Wednesday, May 28, 2008

The Mask and The Person

Artist Michael D. O'Brien writes: Man is a mystery to himself, cannot fully know himself except in Jesus Christ. Seeking to know himself without genuine knowledge, he wears masks, false images of himself. Sometimes he creates a new mask. At other times he examines the mask as if it were a true image of himself.

The Mask and The Person - Looking at the anthropology behind the two, Gil Bailie writes in THE SUBJECT OF GAUDIUM ET SPES RECLAIMING A CHRISTOCENTRIC ANTHROPOLOGY OF THE HUMAN PERSON:

The Greeks, for their part, used the word prosopon for the mask the actor wore on stage, and it was also via this reference to the actor wearing a mask that the Greek idea of the person first appears, suggesting, some have thought, an intriguing affinity between these two concepts: mask and person, and inspiring John Zizioulas to wonder:

. . . it is here that (by coincidence?) the term “person” (prosopon) appears in ancient Greek usage. . . . But how and why did this meaning come to be identified so quickly with the mask (prosopeion) which was used in the theater? What connection does the actor’s mask have with the human person?
“It is precisely in the theater that man strives to become a ‘person’”, writes Zizioulas. In “speaking through” the mask of another, the actor dispossesses himself of his “own self” in order to be possessed by the other. “I live, now no longer I, but … Persephone or Creon or Iphigenia lives (temporarily) in me.” As a result of his mask, says Zizioulas:

. . . the actor, but properly also the spectator – has acquired a certain taste of freedom, a certain specific ‘hypostasis,’ a certain identity, which the rational and moral harmony of the world in which he lives denies him. . . . as a result of the mask he has become a person, albeit for a brief period, and has learned what it is to exist as a free, unique and unrepeatable entity.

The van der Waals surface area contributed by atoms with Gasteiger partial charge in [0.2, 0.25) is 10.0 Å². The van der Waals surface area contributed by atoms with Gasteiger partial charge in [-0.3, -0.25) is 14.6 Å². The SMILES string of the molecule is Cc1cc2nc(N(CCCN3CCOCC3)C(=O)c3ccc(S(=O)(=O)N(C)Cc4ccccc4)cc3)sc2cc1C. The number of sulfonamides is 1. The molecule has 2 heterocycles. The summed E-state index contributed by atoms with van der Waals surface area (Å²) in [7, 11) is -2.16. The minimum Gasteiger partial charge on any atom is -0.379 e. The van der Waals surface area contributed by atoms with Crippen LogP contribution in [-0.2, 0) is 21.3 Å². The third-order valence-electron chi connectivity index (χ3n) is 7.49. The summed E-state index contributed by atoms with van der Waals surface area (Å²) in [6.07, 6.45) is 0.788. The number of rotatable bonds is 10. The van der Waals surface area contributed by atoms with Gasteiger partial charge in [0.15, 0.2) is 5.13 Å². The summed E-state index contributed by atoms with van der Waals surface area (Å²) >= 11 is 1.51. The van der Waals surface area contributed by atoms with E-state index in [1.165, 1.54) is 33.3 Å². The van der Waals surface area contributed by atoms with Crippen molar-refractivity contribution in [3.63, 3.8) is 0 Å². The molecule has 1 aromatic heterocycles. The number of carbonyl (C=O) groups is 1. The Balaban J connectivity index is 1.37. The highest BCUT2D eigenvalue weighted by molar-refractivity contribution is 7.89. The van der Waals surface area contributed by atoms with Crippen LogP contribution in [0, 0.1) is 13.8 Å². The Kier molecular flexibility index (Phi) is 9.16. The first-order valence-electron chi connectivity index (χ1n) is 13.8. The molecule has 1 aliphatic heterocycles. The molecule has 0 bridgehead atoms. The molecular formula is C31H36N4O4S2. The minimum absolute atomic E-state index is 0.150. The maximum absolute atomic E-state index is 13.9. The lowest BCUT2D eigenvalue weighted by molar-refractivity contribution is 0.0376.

Of course, the hypostasis the actor is able to briefly experience figured decisively in the development of both the doctrine of the Trinity and the doctrine of the divinity of Christ. The fourth century controversies which led to these doctrines were finally resolved by what Zizioulas calls “a philosophical landmark, a revolution in Greek philosophy,” a revolution which consisted of recognizing the hypostatic underpinnings of the persona. In pondering the mystery of the Christ, the early Council fathers – anticipating a 20th century Council’s insistence that “only in the mystery of the incarnate Word does the mystery of man take on light” – were compelled by the mystery of the incarnate Word to discover the hypostatic mystery of personhood itself, a discovery which, in the words of Dennis Edwards, “gave a radically new weight to the idea of person.” “The revolution of the person,” writes Paul Evdokimov, “is the event of Christianity,” and human desire is simply “the inborn nostalgia to become a ‘person’.”

See our sidebar for the link to this important document by Gil Bailie.

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